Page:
Color/Exposure Shift on GH2 at DVinfo.net

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Old February 14th, 2011, 01:35 AM   #1
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Color/Exposure Shift on GH2

Anybody else having problems exposing for GH2 because once you hit record, the exposure and white balance shifts?

Apparently the histogram shifts to the right, and the camera would be getting a greener and darker tint.

Solutions please.
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Old February 14th, 2011, 09:51 AM   #2
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How are you setting your exposure and color balance ?

I shoot with everything on manual, and I set my color balance via degrees Kelvin. I haven't experienced any problems with this.
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Old February 14th, 2011, 01:00 PM   #3
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i just wana say that you not only one with this problem. But still i cant help u now. If ill find something, i will share with u.
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Old February 14th, 2011, 03:31 PM   #4
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Same with my GH2. The more so: the higher ISO - the bigger shift towards green. Probably some bug in a firmware, as it seems it happens only on LCD or LVF, because when I play it on my laptop it looks fine.

Last edited by Waldi Krasowski; February 14th, 2011 at 05:26 PM.
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Old February 14th, 2011, 04:00 PM   #5
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If you're talking about what I brought up in another post, it is referenced in the manual but I can't find it.

When shooting a f/4.0 this morning the screen looked fine...but hit record and it appeared dark. I took a photo and it was dark also. Not sure what this is about.

My first reaction is "How do I work in a run and gun situation with this issue?".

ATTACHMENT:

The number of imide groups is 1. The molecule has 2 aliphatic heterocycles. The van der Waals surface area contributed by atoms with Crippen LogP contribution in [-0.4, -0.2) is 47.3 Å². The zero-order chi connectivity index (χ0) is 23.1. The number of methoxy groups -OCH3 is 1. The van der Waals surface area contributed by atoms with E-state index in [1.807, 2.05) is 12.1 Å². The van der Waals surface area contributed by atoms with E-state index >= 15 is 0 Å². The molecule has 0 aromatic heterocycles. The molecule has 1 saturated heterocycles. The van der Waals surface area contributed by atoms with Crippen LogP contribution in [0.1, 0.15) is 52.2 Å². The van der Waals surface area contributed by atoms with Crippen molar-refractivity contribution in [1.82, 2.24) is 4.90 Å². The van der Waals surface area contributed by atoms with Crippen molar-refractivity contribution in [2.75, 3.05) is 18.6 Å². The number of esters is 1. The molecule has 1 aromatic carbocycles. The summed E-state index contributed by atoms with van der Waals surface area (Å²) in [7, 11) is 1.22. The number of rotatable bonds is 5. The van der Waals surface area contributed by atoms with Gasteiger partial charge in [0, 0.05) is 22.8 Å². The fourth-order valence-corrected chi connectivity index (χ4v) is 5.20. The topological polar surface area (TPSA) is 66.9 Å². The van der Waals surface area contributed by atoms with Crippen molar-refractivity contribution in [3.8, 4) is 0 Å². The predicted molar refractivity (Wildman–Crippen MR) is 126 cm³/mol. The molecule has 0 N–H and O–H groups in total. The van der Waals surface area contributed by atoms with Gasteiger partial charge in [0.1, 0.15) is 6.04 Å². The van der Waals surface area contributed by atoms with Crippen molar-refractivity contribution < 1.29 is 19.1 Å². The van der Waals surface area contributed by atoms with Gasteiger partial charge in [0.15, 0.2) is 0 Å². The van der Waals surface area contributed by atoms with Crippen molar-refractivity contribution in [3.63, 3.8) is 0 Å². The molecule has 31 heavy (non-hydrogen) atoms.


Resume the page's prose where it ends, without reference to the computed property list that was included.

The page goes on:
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Old February 14th, 2011, 05:26 PM   #6
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Jeff, I just don't rely on what I see after pressing record button, but what I see BEFORE that. At least it works for me. I was trying to play with some presets, like "constant preview" or "My color profile" etc. but none worked out. As far as I know - no one has found solution as yet, therefore people just live with it. I must admit I am already quite used to my screen (LCD and LVF) going darker and greenish-tinted after I hit the button...

It is also true that after you start to record, the histogram shifts a bit to the right. I have not measured yet if it really reflects the change in video being recorded, or it is only strange histogram window behavior. Just in case I keep my eye to the lights - to not overburn the lights.

User Manual is rather useless, It is written in very awkward manner, so most of what I have learned so far is just the result of "hit and miss" :) However I find GH2 to be reliable when I record in manual mode, using mostly Cinema or Smooth presets. Both render colors similar, but Cinema handles the lights better, while Smooth is better if you care about blacks/shadows details.

Hope it helps.

PS
Similar thread
http://www.dvxuser.com/V6/showthread...ht=color+shift

Last edited by Waldi Krasowski; February 14th, 2011 at 05:56 PM.
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Old February 14th, 2011, 10:10 PM   #7
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Yes, I admit in Cinema mode, from the few minutes I've had with the camera, does seem to work well.

Conditions change while shooting, lighting changes, people move into areas with different lighting conditions, what do we do when following someone, stop the camera, check the picture, reset it, then start back up? In the meantime our subject has moved and we've either lost them or we have to catch up with them? This is particularly troubling for outdoor shoots following a bridal party around outdoors in the park, etc.

This is not good for wedding videography. One minute after the first dance begins, the lights are then lowered, so during the first dance I stop the camera, check my settings, and restart?

Maybe I don't have full understanding, but at first blush it sounds like a nightmare.

I can't tell you how many reviews I read, posts I read, before purchasing the camera. This is the first I've heard of this. Live view should mean as it is being recorded.

I'm not sure if manual control of shutter speed, exposure are available during 24p cinema mode.

The manual should be divided into two main sections, Photo and Video. I find myself going back and forth from front to back with these incomplete explanations and it is crazy.

For example, does the camera have auto gain for the audio when in some modes? I suspect in iauto it might, but it is not clear.
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Old February 15th, 2011, 04:28 AM   #8